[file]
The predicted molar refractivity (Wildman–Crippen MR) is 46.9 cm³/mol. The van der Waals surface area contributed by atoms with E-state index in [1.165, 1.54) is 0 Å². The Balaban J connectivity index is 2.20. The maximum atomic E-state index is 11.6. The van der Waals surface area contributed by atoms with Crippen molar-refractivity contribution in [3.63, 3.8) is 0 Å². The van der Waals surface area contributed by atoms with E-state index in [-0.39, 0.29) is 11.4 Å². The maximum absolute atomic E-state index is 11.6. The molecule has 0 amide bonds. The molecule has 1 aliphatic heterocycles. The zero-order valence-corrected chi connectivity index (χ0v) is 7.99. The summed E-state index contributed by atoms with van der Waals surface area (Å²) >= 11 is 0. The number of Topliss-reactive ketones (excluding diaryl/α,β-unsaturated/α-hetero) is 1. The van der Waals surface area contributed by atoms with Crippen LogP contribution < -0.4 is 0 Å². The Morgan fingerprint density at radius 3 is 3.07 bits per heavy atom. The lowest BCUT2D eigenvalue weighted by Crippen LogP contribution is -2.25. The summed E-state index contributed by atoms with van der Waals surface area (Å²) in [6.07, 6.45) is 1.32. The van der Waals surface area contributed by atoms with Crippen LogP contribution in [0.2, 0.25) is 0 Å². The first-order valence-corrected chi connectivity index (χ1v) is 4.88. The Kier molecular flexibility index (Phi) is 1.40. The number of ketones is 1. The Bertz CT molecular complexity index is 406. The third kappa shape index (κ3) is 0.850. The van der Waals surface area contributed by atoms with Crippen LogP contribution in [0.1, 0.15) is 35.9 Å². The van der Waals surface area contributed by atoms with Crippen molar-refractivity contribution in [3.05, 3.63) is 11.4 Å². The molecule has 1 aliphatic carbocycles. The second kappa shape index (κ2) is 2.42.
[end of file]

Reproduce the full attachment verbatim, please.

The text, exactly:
The predicted molar refractivity (Wildman–Crippen MR) is 46.9 cm³/mol. The van der Waals surface area contributed by atoms with E-state index in [1.165, 1.54) is 0 Å². The Balaban J connectivity index is 2.20. The maximum atomic E-state index is 11.6. The van der Waals surface area contributed by atoms with Crippen molar-refractivity contribution in [3.63, 3.8) is 0 Å². The van der Waals surface area contributed by atoms with E-state index in [-0.39, 0.29) is 11.4 Å². The maximum absolute atomic E-state index is 11.6. The molecule has 0 amide bonds. The molecule has 1 aliphatic heterocycles. The zero-order valence-corrected chi connectivity index (χ0v) is 7.99. The summed E-state index contributed by atoms with van der Waals surface area (Å²) >= 11 is 0. The number of Topliss-reactive ketones (excluding diaryl/α,β-unsaturated/α-hetero) is 1. The van der Waals surface area contributed by atoms with Crippen LogP contribution < -0.4 is 0 Å². The Morgan fingerprint density at radius 3 is 3.07 bits per heavy atom. The lowest BCUT2D eigenvalue weighted by Crippen LogP contribution is -2.25. The summed E-state index contributed by atoms with van der Waals surface area (Å²) in [6.07, 6.45) is 1.32. The van der Waals surface area contributed by atoms with Crippen LogP contribution in [0.2, 0.25) is 0 Å². The first-order valence-corrected chi connectivity index (χ1v) is 4.88. The Kier molecular flexibility index (Phi) is 1.40. The number of ketones is 1. The Bertz CT molecular complexity index is 406. The third kappa shape index (κ3) is 0.850. The van der Waals surface area contributed by atoms with Crippen LogP contribution in [0.1, 0.15) is 35.9 Å². The van der Waals surface area contributed by atoms with Crippen molar-refractivity contribution in [3.05, 3.63) is 11.4 Å². The molecule has 1 aliphatic carbocycles. The second kappa shape index (κ2) is 2.42.